headache of cyborg existence (Donna Haraway: "Our machines are
disturbingly lively, and we ourselves frighteningly inert"), is cynically
conveyed in the sci-fi stories of Philip K. Dick. In Dick's 'I Hope I
Shall Arrive Soon' (that can be read as a parody of Freudian
psychoanalysis and Heidegger's Dasein) an astronaut finds himself in a
metaphysical loop when a defect in his ship's cryogenic system wakes him
from his space sleep. His body is still frozen but his mind is at least
semi-operational. Because there is no food or oxygen on board he is forced
to spend the ten remaining years of his voyage in cryogenic suspension,
inside his own semi-operational mind. To prevent the astronaut from losing
his mind because of lack of input, the ship's computer starts feeding him
the undigested stories that lurk in his subconsciousness. This traumatic
interaction between man and psychotherapeutic computer results in a
blurring of the division between techn=E9 and reality. The astronaut's
'dreams' are filled with technology he immediately recognizes as false ("I
don't think you exist", the astronaut provokes one of the computer's
mental holograms. "I'm still in cryonic suspension and the ship is still
feeding me my own buried memories. I'll prove it to you. Do you have a
screwdriver?"). When he finally reaches his destination, after ten years
of simulated existence, his mind has been split. While his wife awaits him
he dreams on about a technologized existence. "'Martine!' he cried out in
the dream of his subconsciousness. 'I'm on the phone', Martine said from
the living room".

Life and its many hangups: the Bell brothers

The inventor of the telephone, Alexander Graham Bell, was a schizophrenic.=
He was also Thomas A. Watson, the neglected partner who helped Bell lay
the electric groundwork for his maniacal plan: sending voices through the
telegraph wire. Bell reportedly had no knowledge of electricity at all and
was looking for someone to help make his dream a reality. Watson was the
technophile he had been looking for. Watson was also a poet (who would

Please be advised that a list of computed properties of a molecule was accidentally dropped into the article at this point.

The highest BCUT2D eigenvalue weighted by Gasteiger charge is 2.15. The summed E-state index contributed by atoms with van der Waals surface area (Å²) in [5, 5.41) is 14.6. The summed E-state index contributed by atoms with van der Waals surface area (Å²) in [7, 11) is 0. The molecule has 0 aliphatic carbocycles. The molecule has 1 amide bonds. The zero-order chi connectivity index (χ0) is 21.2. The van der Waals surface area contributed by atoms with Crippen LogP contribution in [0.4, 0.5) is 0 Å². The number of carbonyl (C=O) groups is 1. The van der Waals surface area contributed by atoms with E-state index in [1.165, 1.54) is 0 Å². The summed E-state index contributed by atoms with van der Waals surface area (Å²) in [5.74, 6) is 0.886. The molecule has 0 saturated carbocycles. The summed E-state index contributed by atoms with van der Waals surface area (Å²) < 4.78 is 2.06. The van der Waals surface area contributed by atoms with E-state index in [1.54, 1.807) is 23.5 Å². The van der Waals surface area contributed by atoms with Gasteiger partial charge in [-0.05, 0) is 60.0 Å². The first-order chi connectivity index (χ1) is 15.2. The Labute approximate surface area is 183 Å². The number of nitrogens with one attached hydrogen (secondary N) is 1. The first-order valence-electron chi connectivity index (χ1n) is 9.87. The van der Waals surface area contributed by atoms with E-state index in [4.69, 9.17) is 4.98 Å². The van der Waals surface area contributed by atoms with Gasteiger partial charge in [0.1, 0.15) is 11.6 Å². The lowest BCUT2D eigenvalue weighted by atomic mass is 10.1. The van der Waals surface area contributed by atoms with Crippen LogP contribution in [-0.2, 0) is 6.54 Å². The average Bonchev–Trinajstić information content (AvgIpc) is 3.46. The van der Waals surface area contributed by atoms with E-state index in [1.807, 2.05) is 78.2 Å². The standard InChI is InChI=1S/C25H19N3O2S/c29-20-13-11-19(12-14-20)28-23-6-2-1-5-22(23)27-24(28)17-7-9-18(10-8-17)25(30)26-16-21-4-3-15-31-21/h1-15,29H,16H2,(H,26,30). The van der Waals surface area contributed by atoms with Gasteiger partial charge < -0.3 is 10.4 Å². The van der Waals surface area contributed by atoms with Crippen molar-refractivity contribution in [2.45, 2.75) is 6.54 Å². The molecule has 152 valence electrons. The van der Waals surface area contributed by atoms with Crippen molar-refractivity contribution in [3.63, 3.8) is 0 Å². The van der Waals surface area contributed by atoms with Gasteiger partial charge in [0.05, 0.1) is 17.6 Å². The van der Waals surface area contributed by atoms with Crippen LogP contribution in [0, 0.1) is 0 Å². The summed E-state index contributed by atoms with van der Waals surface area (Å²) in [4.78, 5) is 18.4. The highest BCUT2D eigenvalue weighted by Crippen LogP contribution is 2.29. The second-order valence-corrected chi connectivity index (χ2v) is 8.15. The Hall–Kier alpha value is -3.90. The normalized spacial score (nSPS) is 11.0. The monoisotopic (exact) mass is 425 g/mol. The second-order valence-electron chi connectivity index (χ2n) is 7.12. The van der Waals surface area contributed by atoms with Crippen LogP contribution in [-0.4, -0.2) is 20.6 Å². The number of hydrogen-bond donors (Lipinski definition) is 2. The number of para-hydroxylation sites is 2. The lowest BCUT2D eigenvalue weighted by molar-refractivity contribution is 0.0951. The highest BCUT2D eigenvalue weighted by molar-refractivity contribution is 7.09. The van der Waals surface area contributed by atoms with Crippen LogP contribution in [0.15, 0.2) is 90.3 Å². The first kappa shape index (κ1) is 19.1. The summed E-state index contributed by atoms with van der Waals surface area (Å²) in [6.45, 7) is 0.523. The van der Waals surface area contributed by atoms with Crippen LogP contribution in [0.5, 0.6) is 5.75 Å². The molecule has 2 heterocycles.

later become the subject of one of his own poems: "Give but one lusty
groan/For bread we'll take a stone/Ring your old telephone!/Ring, brother
Watson!") and a spiritualist. The s=E9ances at the home of George Phillips,
where Watson was a welcome guest, were quite notorious in late nineteenth
century Salem. Scarcely three miles from where the famous witch trials had
once been held, Watson listened to the voices of departed friends and
relatives. The voices weren't always very eloquent. Sometimes the group
had to content itself with a mere knock of a table-leg. Watson's firm
belief in the voices from the unknown made him the ideal sounding board
for the even crazier beliefs held by one Alexander Graham Bell, a young
professor at Boston University who was convinced that the human voice
could travel through the aether. In this context the invention of the
telephone one stormy night on July 2, 1875 can be read as a parody of
Watson's spiritualist encounters. Imagine the following scene: Bell
shouting into an electric cord from the basement of their shared
laboratory, while Watson - ears firmly pressed against the receiver -
awaits the first communication from the netherworld. The first transmitted
voice Watson ever heard was that of a tuning fork (Here Derrida would
point to Watson's earlier dinner conversation about the invention of a new
kind of cutlery: the trident-fork). Bell had all but given up hope when
the sound of a tuning fork accidentally passed through the cord and
reached Watson's unsuspecting ear. Watson had already given up hope when
the pitchfork spoke to him as its sound was picked up out of all the other
noise in the aether. As if he knew precisely where and when to listen.=20
There can be no Bell without Watson because he heard voices where less
spiritual folk had heard nothing at all. The first genuine telephone
conversation addressed the split complementarity of both pioneers:=20